Why Google Does Not Use Bounce Rate As A Ranking Element

There are technical, sensible, and financial reasons why it is improbable that Google would use bounce rate as a ranking element.

This can be summarized by taking a look at 3 primary facts:

  1. What bounce rate measures.
  2. Not all websites utilize Google Analytics.
  3. Bounce rate is easily controlled.

What Does Bounce Rate Procedure?

A lot of the confusion around bounce rate can be cleared up once individuals understand what bounce rate actually determines.

Bounce rate is a Google Analytics metric that determines the portion of single-page sessions (no secondary hits) to your site divided by the total sessions.

Image created by author, June 2022 Marketers frequently misinterpret this metric to mean that the webpage did not provide what the user was trying to find. But, all a bounce means is that a quantifiable event(secondary hit)did not take place. Technically speaking, Google can’t comprehend how long a user invests

on a page unless a second hit takes place. If a user invests 2.5 minutes checking out the website(as the Backlinko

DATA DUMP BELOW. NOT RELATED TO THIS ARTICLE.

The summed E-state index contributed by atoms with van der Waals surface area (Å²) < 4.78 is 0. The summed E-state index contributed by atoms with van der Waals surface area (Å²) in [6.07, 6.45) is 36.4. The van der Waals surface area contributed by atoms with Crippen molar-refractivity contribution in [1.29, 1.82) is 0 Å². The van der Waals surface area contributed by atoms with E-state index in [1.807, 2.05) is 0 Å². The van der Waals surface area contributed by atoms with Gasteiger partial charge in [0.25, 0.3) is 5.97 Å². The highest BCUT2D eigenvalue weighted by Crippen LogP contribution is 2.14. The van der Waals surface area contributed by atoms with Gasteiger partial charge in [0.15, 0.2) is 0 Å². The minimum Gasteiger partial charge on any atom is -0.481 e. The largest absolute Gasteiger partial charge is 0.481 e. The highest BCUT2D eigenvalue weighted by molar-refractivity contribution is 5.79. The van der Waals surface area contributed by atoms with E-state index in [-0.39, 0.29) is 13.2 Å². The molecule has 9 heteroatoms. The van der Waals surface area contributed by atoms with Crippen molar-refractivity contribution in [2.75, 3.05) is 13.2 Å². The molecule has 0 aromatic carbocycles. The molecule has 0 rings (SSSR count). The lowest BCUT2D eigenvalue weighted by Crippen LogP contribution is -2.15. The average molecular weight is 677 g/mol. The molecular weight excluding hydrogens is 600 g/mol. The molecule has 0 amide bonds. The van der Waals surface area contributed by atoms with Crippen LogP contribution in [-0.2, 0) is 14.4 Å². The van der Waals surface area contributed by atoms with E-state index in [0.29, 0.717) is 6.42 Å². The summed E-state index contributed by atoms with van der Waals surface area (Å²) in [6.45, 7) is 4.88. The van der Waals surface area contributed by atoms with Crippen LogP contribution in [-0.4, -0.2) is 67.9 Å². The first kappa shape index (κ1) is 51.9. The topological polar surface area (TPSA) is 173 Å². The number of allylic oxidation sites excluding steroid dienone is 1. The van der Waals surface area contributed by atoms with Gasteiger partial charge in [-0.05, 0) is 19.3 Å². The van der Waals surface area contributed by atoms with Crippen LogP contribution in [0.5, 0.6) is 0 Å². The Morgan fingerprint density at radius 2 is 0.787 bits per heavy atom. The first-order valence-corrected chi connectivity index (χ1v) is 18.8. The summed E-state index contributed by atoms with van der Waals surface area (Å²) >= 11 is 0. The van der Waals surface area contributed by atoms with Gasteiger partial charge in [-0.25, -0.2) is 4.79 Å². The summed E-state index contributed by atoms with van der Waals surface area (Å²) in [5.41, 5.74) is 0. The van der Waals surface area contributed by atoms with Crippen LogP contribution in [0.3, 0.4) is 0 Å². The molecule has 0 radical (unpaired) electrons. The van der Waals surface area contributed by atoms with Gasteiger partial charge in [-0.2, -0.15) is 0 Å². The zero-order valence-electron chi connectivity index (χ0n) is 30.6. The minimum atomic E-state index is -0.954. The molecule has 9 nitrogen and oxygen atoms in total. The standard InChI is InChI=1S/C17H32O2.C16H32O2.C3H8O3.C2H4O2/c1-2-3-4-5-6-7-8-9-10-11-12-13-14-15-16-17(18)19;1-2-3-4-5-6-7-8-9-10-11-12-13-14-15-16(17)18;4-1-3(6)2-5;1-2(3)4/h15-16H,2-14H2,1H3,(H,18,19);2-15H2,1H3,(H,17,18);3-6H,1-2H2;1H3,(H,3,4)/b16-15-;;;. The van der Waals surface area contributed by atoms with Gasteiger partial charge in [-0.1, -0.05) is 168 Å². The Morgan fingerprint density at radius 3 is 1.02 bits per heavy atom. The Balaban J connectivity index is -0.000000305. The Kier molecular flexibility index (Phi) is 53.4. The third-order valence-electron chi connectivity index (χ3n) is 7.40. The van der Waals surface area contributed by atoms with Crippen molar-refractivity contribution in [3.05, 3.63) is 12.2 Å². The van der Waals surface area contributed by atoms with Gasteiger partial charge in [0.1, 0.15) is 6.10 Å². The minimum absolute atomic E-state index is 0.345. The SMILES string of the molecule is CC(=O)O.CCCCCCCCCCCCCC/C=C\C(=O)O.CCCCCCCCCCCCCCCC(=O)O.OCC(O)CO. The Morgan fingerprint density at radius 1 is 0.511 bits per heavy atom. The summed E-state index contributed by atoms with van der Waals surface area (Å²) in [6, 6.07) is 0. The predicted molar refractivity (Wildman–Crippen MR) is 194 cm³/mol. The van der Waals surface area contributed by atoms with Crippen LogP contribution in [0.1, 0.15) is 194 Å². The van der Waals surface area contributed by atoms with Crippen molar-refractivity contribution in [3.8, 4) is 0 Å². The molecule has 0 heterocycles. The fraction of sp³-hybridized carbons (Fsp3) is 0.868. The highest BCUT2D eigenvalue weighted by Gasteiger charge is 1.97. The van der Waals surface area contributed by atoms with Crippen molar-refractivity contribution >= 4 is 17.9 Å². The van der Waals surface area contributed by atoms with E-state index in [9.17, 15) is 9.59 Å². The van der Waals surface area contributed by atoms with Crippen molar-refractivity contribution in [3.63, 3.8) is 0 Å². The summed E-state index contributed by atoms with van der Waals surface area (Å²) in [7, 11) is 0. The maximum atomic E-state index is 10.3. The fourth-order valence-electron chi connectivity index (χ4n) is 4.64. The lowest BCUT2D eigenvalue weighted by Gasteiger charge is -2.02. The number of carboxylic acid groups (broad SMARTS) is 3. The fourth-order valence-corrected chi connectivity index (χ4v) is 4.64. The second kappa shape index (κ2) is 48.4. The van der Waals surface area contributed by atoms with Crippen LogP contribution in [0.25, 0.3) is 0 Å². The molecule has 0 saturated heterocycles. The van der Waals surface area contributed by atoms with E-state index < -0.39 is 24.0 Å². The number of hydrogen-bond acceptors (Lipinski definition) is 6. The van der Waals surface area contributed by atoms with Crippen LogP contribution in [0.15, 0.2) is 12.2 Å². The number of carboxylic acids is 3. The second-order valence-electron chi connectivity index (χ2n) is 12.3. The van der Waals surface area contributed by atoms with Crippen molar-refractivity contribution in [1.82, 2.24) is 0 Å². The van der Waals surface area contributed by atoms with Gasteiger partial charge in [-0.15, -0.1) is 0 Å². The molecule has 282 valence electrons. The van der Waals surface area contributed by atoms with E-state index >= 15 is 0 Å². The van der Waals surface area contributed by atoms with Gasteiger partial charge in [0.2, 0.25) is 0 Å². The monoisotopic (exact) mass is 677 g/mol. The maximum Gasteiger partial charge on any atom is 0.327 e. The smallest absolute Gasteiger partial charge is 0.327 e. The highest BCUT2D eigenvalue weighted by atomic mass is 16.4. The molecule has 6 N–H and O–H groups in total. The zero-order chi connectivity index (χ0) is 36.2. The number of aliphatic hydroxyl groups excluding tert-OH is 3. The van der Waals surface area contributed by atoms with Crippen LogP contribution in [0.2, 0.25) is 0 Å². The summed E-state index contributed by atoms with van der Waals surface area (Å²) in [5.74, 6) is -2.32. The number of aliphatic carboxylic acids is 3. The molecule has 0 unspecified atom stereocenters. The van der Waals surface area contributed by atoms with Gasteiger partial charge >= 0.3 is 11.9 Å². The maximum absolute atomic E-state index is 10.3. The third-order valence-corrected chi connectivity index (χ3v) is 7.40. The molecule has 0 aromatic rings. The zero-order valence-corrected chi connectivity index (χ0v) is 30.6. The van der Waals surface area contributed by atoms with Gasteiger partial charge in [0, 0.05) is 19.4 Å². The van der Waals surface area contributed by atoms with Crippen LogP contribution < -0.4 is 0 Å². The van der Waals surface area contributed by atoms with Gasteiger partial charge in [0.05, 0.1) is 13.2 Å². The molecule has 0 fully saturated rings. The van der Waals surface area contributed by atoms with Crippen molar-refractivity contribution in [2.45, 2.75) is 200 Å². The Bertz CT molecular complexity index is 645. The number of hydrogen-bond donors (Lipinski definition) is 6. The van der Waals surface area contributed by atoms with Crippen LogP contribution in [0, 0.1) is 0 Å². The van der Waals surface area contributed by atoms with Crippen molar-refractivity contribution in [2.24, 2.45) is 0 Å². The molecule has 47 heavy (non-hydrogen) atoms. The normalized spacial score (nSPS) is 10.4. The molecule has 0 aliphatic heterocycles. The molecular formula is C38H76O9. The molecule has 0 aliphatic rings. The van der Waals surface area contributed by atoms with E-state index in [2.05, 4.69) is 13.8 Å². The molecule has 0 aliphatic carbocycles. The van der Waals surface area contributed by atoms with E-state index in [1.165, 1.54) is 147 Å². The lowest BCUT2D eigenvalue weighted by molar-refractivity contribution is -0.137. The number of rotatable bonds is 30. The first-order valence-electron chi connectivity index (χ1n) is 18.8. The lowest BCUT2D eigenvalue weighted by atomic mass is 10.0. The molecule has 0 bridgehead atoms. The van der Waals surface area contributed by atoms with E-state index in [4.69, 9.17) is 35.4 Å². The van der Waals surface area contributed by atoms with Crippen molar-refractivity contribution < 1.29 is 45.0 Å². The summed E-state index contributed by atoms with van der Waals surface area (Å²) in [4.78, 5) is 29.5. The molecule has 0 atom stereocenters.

research study discovered associates with page rank)and then exits, it will count as a bounce because they did not send any subsequent hits to GA. So, bear in mind that bounce rate does not always indicate a bad user experience. Users may click on an outcome, read it, and leave since their inquiry was satisfied.

That’s an effective search, and it does not make sense for Google to punish you for it. This is why Backlinko’s research study, taking a look at the time on the page, does not support the claim that bounce rate is a ranking factor. [Discover:] More Google Ranking Factor Insights. Not All Sites Use Google Analytics While Google Analytics is a widely-used analytics tool, not all websites utilize it.

If Google utilized bounce rate as a ranking factor, it would have to treat sites with the GA code in a different way than those without the GA code.

If websites without the GA code were not graded by bounce rate, they would in theory have higher flexibility to publish whatever content they desired.

And if this held true, it would be illogical for any online marketer to utilize the GA code. You see, Google Analytics is a “freemium” service. While many services utilize their service free of charge, large companies pay a regular monthly cost for advanced features.

The paid variation is called GA 360, and rates begins at$ 150,000 annually. There are 24,235 companies currently utilizing GA 360. That equates to$3,635,250,000 per

year (on the low end.) Using bounce rate as a ranking element is not in Google’s

monetary interest. Bounce Rate Can Be Easily Manipulated Some